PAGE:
UAB and Children’s of Alabama working to push pediatric research forward

Pediatric medical research is poised to take a giant step forward as new federal legislation establishes the implementation of network sites across the United States studying various diseases.

Pediatric medical research is poised to take a giant step forward as new federal legislation establishes the framework for a network of research sites across the United States studying a variety of rare pediatric diseases.

childrens-uab-medicineThe University of Alabama at Birmingham Department of Pediatrics and Children’s of Alabama, along with other leading children’s hospitals in the United States, formed the Coalition for Pediatric Medical Research more than eight years ago to lobby Congress for the creation of this multi-institutional network. The Alabama congressional delegation has been very supportive of the effort, and UAB and Children’s will continue working jointly to become a primary site in the new network.

“This is a unique opportunity for UAB and Children’s to continue our combined efforts to improve pediatric care through pediatric medical research initiatives,” said Mike Warren, president and CEO of Children’s of Alabama. “Children’s led Alabama’s efforts in a coordinated national legislative effort with other children’s hospitals, and UAB Professor of Pediatrics David Kimberlin, M.D., will represent Alabama on the implementation workgroup to coordinate with the National Institutes of Health.”

Kimberlin, who is also president of the Pediatric Infectious Diseases Society, says working to establish this new network has been a gratifying experience.

“Since we started in about 2005, we have seen the worst economic downturn in 75 years, contractions of research budgets and significant changes to the overall health care system in the United States,” Kimberlin said. “So to get this passed in 2013, in a time of sequester, speaks loudly to the shared commitment that we have as research institutions and pediatric hospitals. “Also I think it shows that Congress and the executive branch are working toward the common goal of making our country better for its children, who are the future for all of us.”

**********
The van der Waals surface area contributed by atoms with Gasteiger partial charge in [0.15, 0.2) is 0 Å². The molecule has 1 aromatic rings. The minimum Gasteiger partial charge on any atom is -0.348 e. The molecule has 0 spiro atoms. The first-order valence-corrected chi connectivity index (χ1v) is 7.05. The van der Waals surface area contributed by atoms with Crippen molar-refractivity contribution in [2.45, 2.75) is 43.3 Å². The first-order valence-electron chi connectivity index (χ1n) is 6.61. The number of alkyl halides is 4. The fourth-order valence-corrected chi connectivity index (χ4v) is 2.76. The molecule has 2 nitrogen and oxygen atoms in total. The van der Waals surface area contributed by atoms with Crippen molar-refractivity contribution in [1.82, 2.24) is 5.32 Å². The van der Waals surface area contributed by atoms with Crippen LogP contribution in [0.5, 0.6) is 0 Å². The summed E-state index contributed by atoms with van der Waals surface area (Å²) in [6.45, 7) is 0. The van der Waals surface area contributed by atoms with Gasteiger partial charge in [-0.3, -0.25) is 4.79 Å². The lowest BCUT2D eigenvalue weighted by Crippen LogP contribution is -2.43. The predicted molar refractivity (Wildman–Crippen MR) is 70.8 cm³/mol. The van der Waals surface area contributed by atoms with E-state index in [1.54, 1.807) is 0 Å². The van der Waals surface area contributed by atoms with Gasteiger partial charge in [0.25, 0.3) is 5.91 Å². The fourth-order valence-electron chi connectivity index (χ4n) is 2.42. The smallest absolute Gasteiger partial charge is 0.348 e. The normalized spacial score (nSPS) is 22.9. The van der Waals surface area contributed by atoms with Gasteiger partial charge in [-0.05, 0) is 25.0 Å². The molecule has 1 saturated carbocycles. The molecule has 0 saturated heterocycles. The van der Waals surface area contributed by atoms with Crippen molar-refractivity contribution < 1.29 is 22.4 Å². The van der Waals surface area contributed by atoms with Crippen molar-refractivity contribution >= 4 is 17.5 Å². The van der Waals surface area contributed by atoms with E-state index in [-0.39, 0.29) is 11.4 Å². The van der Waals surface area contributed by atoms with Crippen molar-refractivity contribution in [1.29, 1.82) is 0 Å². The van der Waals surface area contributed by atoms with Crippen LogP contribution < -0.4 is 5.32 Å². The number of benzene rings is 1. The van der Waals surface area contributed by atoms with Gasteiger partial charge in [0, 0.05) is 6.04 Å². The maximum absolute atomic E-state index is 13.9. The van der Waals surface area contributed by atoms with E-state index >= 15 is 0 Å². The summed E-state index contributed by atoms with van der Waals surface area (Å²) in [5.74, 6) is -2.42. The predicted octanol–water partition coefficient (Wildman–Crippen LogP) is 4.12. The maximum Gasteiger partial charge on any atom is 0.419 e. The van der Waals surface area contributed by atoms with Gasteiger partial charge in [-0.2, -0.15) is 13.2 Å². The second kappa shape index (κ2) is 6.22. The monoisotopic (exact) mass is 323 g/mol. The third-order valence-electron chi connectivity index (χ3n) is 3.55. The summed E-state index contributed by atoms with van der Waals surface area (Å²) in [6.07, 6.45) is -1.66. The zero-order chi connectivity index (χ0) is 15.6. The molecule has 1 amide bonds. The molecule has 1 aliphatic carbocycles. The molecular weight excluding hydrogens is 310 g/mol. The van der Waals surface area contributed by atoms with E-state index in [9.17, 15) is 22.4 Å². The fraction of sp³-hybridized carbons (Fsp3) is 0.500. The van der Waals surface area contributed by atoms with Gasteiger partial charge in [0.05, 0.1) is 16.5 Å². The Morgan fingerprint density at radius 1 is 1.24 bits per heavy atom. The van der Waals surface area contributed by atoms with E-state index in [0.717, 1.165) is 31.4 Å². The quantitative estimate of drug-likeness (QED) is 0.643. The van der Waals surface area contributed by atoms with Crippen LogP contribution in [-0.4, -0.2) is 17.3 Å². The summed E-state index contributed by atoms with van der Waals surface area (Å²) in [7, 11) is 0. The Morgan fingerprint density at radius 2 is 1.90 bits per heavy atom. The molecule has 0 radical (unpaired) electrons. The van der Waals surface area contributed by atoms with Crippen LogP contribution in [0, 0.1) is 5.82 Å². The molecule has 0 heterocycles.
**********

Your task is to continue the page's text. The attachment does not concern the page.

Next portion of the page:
Kimberlin explained that funding for pediatric research has been disproportionately underrepresented historically. This age group has received only about 7 percent of research funding, despite making up 26 percent of the American population.

Pediatric research has been very successful through the years, due in large part to the collaborative nature of pediatric researchers. Kimberlin notes that increasing pediatric cancer survival rates up to 90 percent — while adults’ cancer survival rate is significantly lower — is just one major example of this.

“Pediatric researchers work very well together, so this new network’s formal infrastructure will be established on top of that fertile ground both here in Alabama and across the country,” Kimberlin said. “We will be able to move things very rapidly relative to how we’d be able to accomplish pediatric medical advances if we did not have this network in place.”

The implementation workgroup that Kimberlin is serving on will seek to coordinate efforts with the National Institute of Child Health and Human Development to plan for application of the pediatric research network across the country in 2014.  

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